BRONX, N.Y. -- The title states a worldwide dilemma: Medicinal Plants: Can Utilization and Conservation Coexist? The new book by Jennie Wood Sheldon, Michael J. Balick, and Sarah A. Laird, published by the Scientific Publications Department of The New York Botanical Garden, addresses one of the most compelling issues in preserving the world's biodiversity: As the demand for plant remedies soars, how can we protect the natural plant populations from loss of habitat, over-harvesting, and even extinction?
Twenty-five percent of all the modern-world pharmaceutical remedies come from plants, from medicine cabinet staples such as aspirin, quinine, and the antihypertensive reserpine, to paclitaxel, a compound derived from bark of the yew tree used in Taxol for the treatment of breast and ovarian cancers. People of many cultures have long relied on plants for their medicinal value. Approximately 80% of the developing world relies on traditional medicines. Some 85% of traditional medicines of the developing world contain plants and their extracts.
But as the western world's dependence on medicinal plants grows, the danger looms that they will be destroyed through improper harvesting. "While we depend heavily on plants for both pharmacology and herbs, some of the species from the wild are harvested in a way that is resulting in the destruction of the natural populations," said co-author Dr. Michael J. Balick, Director of the Institute of Economic Botany at The New York Botanical Garden. "It is essential that greater attention be given to learning just how we can sustainably manage the wild harvest of these important species."
The book examines cases of numerous plant species valued in traditional and contemporary medicine and the ramifications of over-harvesting. Selected species include the rosy periwinkle, used to treat childhood leukemia and Hodgkin's disease, and Pilocarpus, used in the treatment of glaucoma. The book also reviews current wild harvesting methods that are purported to be sustainable, but are actually destructive, guidelines for sustainable harvest that are often not adhered to, and efforts to grow certain plants in plantations to deflect demand from fragile wild populations.
Sheldon, Balick, and Laird offer numerous solutions. They discuss traditional harvesting patterns, herbal harvesting collectives, and progressive pharmaceutical research and development efforts that hold promise. They call for greater research on methods for producing medicines for human health from tropical forests that will conserve the natural plant resources. Each species has unique ecological, socioeconomic, health, and cultural associations that need to be understood in order to develop realistic regulations for collection to protect them from over-harvest.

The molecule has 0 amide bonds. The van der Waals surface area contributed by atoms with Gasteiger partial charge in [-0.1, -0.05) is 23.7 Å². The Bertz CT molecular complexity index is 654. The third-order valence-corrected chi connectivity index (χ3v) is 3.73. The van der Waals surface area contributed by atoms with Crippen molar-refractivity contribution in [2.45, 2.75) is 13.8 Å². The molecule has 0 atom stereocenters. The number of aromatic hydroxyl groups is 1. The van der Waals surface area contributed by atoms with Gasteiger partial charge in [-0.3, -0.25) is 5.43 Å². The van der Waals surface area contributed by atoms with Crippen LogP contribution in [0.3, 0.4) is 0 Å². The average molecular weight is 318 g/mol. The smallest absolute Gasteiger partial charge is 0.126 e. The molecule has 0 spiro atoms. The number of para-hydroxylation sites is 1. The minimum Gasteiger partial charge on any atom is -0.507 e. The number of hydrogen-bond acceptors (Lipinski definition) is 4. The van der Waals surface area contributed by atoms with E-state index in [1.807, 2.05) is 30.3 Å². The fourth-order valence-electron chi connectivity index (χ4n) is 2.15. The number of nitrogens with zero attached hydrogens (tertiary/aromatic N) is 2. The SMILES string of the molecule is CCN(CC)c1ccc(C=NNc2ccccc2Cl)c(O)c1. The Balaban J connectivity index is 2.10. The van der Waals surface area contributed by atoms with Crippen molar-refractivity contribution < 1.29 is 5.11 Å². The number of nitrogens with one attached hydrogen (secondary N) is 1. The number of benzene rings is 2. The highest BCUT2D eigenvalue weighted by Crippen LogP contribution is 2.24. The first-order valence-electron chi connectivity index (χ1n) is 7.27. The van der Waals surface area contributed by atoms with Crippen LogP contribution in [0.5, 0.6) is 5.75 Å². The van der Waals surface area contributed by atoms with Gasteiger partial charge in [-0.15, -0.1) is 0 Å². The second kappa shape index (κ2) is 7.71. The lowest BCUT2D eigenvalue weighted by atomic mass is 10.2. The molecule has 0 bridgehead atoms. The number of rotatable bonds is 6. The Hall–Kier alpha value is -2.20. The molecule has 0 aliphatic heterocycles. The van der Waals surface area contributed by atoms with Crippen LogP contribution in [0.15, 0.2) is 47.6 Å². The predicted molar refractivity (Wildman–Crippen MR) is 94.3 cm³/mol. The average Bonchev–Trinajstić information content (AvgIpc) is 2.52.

Lead author Jennie Wood Sheldon, commenting on the balance between use and conservation, said: "Both herbal and pharmaceutical markets need to recognize the direct connection between human health and healthy plant communities -- in their research, harvesting techniques, and consumer outreach. In spite of the potentially ravaging effects of global markets, self-interest in human health may prove to be one of the most tangible and effective incentives for preserving rich and complex ecosystems."
The book also addresses the economic importance of the medicinal plants in developing countries. Sarah A. Laird, co-author, observed: "Medicinal plants can be linked to conservation in positive ways, as well, by providing affordable health care for local populations, and serving as the basis for economic activities which build upon biological and cultural diversity. The issue of sustainable management remains critical, however, both to the survival of important species, and the health care and economic activities based upon them."
Medicinal Plants: Can Utilization and Conservation Coexist?, by Jennie Wood Sheldon, Michael J. Balick, and Sarah A. Laird, ISBN 0-89327-406-2, 1997 (Paper), 104 pages, 12 photographs, $14.50 (plus postage and handling fee). Order No. AEB12. To order, call (718) 817-8721, fax (718) 817-8842, or e-mail email@example.com.
The New York Botanical Garden